Sir James George Frazer and the psychiatrist Carl Jung, indeed a bridge, are the writings of the classicist, Jane Ellen Harrison (1850-1928), especially her opus - Themis (1912, 1927) - her study of the earliest forms of Greek religion.
Themis not only had great influence on the continued studies of the origins of religion, even to present, but also on contemporary arts and artists including the American abstract expressionist, Clyfford Still. (See review of Still's current exhibition including Harrison's book, Themis - FD: I am collection photographer at CSM, Denver, where I learned of Harrison's work.)
Nine years after writing Themis, and at the age of seventy-one, Jane Harrison set down the essence of her thoughts in the short sequel to Themis, entitled Epilegomena (1921), an excerpt from the conclusion of the first of its three chapters follows below. Just her Epilegomena answers great (yes, huge!) questions. Download both Epilegomena and Themis at archive.org Harrison portrait (portion) above by Augustus John.
"Still more strange is it to find the ritual mould surviving even in the plays of Shakespeare. The Hamlet-saga like the Orestes- saga has behind it the ancient and world-wide battle of Summer and Winter, of the Old King and the New, of Life and Death, of Fertility and Barrenness; behind the tragic fooling, as behind the Old King Oedipus is the figure of the Scapegoat, the whole tragic katharsis rests on the expulsion of evil in the ritual of the spring - Renouveau. The examination of the elder Eddic poems shows that the theory of their origin in primitive ritual drama correlates a number of facts which else appear meaningless and unrelated. Finally, and perhaps most strangely of all, it has recently been shown that the legend of the Holy Grail has a like ritual foundation. In the Grail literature "we possess a unique example of the restatement of an ancient and august Ritual in terms of imperishable Romance."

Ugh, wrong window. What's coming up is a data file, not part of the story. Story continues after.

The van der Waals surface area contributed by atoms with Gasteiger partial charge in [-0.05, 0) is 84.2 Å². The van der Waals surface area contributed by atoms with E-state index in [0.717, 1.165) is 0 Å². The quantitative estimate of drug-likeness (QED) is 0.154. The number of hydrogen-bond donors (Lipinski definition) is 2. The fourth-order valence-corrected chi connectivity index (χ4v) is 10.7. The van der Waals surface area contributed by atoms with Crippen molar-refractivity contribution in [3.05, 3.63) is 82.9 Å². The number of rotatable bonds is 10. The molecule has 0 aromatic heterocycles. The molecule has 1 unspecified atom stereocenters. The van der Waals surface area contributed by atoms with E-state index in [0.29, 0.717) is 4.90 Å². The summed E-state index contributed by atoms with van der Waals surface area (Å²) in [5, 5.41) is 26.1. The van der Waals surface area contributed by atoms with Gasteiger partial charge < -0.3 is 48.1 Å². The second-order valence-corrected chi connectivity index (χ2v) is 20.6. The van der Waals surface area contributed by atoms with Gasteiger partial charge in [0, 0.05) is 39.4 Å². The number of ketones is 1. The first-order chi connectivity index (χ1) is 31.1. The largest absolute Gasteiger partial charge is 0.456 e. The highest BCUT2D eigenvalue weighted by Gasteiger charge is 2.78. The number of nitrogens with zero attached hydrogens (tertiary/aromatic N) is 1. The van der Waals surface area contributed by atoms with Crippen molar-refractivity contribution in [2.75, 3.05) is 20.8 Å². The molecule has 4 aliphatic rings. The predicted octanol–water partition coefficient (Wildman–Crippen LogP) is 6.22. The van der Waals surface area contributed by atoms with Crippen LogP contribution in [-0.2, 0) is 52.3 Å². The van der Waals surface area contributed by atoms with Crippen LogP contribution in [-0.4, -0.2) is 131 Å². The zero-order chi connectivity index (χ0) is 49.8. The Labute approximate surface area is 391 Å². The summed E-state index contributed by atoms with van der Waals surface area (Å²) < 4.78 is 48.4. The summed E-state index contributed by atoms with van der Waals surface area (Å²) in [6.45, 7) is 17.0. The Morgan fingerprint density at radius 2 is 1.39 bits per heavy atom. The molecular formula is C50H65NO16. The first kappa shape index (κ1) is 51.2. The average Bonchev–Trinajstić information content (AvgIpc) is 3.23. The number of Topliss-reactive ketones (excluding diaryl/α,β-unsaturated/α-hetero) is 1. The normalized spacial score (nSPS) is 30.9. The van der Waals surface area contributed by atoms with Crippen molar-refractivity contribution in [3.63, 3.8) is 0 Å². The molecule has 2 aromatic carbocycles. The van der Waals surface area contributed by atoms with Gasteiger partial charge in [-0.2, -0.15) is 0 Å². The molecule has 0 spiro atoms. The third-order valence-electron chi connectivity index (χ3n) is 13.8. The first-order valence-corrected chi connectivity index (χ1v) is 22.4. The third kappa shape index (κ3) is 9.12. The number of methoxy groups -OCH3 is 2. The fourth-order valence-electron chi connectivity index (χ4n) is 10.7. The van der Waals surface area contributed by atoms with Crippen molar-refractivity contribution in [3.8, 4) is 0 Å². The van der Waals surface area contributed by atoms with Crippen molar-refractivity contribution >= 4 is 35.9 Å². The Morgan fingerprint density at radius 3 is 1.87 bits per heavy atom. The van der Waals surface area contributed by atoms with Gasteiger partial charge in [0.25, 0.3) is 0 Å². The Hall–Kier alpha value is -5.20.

"The question of the influence of folk-plays and fertility dramas on various forms of literature has now long passed beyond the region of conjecture. It is firmly based on fact and widely accepted. It would be a delight to follow it into further fields, but the task before us now is quite other. We have to note not the evolution of literature but the primitive beginnings of theology, to mark how the god rose out of the rite.
"The ritual dance then is dead, but its ghost still lives on in Seville Cathedral and wakes to a feeble fluttering life three times a year. At the Festival of Corpus Christi, during the Octave of the Immaculate Conception and during the three days of Carnival (when I had the good fortune to see it) the ritual dance is danced in the Holy of Holies behind the great gold grille immediately in front of the High Altar. It is danced by the so-called Seises or groups of choristers. Their number has now dwindled to two groups of five.
"This dance of the Seises [ed: the Six or Sixteen] has been to the Church the cause of no small embarrassment and she has frequently but so far vainly sought to abolish it. She admits that its origin is "perdu dans la nuit des temps." It is frankly pagan and we can scarcely avoid the conjecture that it took its origin in the dances of the Kouretes in Crete in honour of the Mother and the Son. At Carnival, when I saw it, the dance took place after, Vespers. The song with which the dance was accompanied was a prayer to the Sun, but it was to the setting, not as with the Kouretes, the rising Sun. It was a prayer for light and healing. The dance is now attenuated to a single formal step. It is decorous, even prim in character. But the fading light, the wondrous setting, above all, the harsh plangent Spanish voices of the boy singers are strangely moving. It is a sight once seen never forgotten. Great Pan is dead, but his ghost still dances."
|Reprint Cambridge Press 1927|
|Reprint University Books 1962|